Act No. 673 amended Act No. 664 by deleting the mileage tax on vehicles transporting property for hire and leaving in force the mileage tax on passenger vehicles. Act No. 672, as a substitute for the mileage tax on vehicles transporting property, prescribes a straight per annum tax, graduated according to the gross vehicle weight in pounds. It is to be noted that Act No. 664 called for the mileage tax whether a vehicle was "loaded or empty"; also, that such tax was "as contribution to the maintenance, repair and policing" of the State's public *512 highways. Act No. 672, in excepting vehicles operating "exclusively within 15 miles of the corporate limits of the incorporated municipality in which they are customarily domiciled," discloses an intention to exempt those vehicles from the annual license tax on the basis that they will not be used in general hauling of property for hire over the State's highways, but instead will be confined to limited areas within and adjacent to the incorporated municipalities where they are "customarily domiciled." In other words, it appears to be the basic legislative purpose not to require the license tax on a vehicle unless it is used for hauling property for hire outside such area. As against this, however, the State takes the position, as set out above, that the statute contains verbiage denoting an intent to circumscribe and limit any such broad exemption. Our real problem, then, is to determine, in the light of said basic legislative purpose, whether it was intended, as the State insists, not to authorize the exemption when a vehicle's "domicile" is changed during a license tax year.

There is no indication whatever that the truck-tractor was used for hauling property for hire at any time during the license tax year except within 15 miles of the corporate limits of Dothan, Montgomery and Birmingham. And while being so used, the truck-tractor was "domiciled" in said cities.

Although the term "domicile" is ordinarily used with respect to persons and not to property, it seems to us that the legislature, in using this term, contemplated that a motor vehicle can have its "domicile" changed at the will of its owner, just as the owner can change his domicile at will.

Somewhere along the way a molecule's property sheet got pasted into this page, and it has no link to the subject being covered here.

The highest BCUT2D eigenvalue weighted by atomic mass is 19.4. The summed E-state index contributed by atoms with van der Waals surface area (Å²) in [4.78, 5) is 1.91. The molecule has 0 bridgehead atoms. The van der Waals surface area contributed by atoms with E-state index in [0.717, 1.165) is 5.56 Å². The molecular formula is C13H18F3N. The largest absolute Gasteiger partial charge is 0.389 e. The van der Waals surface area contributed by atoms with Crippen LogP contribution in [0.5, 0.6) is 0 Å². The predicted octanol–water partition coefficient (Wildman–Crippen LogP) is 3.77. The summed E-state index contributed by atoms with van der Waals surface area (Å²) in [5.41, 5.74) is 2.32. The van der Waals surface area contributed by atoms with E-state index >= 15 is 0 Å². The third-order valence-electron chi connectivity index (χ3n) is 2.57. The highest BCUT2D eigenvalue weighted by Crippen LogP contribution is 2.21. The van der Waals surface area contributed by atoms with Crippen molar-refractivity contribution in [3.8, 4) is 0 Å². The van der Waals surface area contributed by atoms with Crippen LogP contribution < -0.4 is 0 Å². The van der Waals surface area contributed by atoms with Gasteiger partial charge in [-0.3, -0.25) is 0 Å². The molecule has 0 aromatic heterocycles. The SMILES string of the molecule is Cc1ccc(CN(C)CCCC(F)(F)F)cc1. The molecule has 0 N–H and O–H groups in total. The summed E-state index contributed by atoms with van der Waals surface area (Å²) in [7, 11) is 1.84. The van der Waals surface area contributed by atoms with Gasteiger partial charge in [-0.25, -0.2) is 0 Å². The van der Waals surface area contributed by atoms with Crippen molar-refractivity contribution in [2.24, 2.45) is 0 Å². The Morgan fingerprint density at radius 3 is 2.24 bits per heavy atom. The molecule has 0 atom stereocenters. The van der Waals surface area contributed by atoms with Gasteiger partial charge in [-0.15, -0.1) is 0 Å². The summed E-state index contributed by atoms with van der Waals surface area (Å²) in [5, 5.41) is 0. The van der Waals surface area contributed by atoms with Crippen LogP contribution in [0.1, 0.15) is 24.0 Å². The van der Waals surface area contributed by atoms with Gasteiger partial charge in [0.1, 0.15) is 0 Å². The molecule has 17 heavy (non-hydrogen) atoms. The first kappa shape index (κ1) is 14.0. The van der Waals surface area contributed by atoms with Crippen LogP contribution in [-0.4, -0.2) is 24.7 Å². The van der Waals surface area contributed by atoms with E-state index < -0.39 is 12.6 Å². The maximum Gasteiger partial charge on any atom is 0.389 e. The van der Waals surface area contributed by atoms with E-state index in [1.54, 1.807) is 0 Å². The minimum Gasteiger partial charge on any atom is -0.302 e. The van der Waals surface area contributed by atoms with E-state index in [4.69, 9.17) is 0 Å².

The State's brief lays emphasis on the use of the phrase "the incorporated municipality" in Act No. 672 as "clearly denoting that only one municipality is contemplated by the exemption." We do not think this was the intended meaning. It seems to us, as argued by AAA, that "the use of these words merely indicates that the legislature understood the obvious: that a motor vehicle, like a person, would in the normal course of events have but one domicile, at a time, until its domicile was changed." See: Ex parte Weissinger, 247 Ala. 113, 117, 22 So. 2d 510; Ex parte Bullen, 236 Ala. 56, 60, 181 So. 498; Lucky v. Roberts, 211 Ala. 578, 580, 100 So. 878. To follow the State's position the taxpayer, in effect, would be denied the privilege of changing the "domicile" of its motor vehicle during the license tax year. We do not think that was intended.

Another rule in construing statutes is that weight will be given to the practical effect a proposed construction will have. See: Mitchell v. McGuire, 244 Ala. 73, 76, 12 So. 2d 180; Birmingham Paper Co. v. Curry, 238 Ala. 138, 140, 190 So. 86. "A statute, the meaning of which is doubtful, should be given rational, sensible and liberal construction in view of the relief to be awarded." Birmingham Paper Co. v. Curry, 238 Ala. 138, 140, 190 So. 86, 87, supra. "It is true that all laws should, and indeed must, be given a sensible construction, * * *." Ex parte Rowe, 4 Ala. App. 254, 261, 59 So. 69, 72.

AAA argues in brief that the consequences of the State's position run counter to the foregoing rules. We must perforce agree.

It seems to us that the construction placed on the proviso of Act No. 672 by the trial court, and here insisted on by AAA, is sensible, practical, and fair, and is the meaning intended by the legislature. We find no justifiable basis for saying that the legislature intended to restrict the use of a truck-tractor to a single "domicile" during any one license tax year.

The decree appealed from is due to be affirmed.


LIVINGSTON, C. J., and LAWSON and COLEMAN, JJ., concur.